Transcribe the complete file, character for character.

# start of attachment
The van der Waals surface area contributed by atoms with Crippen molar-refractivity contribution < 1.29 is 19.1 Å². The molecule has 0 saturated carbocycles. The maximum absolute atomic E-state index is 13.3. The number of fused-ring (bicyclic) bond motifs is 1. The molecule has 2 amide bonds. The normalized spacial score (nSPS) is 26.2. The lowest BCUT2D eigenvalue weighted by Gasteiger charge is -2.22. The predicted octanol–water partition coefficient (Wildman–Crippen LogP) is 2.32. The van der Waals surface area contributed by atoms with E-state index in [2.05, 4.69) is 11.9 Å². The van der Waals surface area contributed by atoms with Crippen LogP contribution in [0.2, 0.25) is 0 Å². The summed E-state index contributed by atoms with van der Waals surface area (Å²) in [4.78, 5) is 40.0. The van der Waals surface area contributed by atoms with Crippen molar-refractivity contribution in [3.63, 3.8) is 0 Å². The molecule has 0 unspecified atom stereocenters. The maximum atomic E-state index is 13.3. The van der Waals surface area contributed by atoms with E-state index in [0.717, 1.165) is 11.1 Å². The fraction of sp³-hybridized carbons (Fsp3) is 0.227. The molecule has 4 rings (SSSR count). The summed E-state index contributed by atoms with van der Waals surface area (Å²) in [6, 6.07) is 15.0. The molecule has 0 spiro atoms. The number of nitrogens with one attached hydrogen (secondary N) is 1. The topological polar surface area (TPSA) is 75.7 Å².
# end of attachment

The van der Waals surface area contributed by atoms with Crippen molar-refractivity contribution < 1.29 is 19.1 Å². The molecule has 0 saturated carbocycles. The maximum absolute atomic E-state index is 13.3. The number of fused-ring (bicyclic) bond motifs is 1. The molecule has 2 amide bonds. The normalized spacial score (nSPS) is 26.2. The lowest BCUT2D eigenvalue weighted by Gasteiger charge is -2.22. The predicted octanol–water partition coefficient (Wildman–Crippen LogP) is 2.32. The van der Waals surface area contributed by atoms with E-state index in [2.05, 4.69) is 11.9 Å². The van der Waals surface area contributed by atoms with Crippen LogP contribution in [0.2, 0.25) is 0 Å². The summed E-state index contributed by atoms with van der Waals surface area (Å²) in [4.78, 5) is 40.0. The van der Waals surface area contributed by atoms with Crippen molar-refractivity contribution in [3.63, 3.8) is 0 Å². The molecule has 0 unspecified atom stereocenters. The maximum atomic E-state index is 13.3. The van der Waals surface area contributed by atoms with E-state index in [0.717, 1.165) is 11.1 Å². The fraction of sp³-hybridized carbons (Fsp3) is 0.227. The molecule has 4 rings (SSSR count). The summed E-state index contributed by atoms with van der Waals surface area (Å²) in [6, 6.07) is 15.0. The molecule has 0 spiro atoms. The number of nitrogens with one attached hydrogen (secondary N) is 1. The topological polar surface area (TPSA) is 75.7 Å².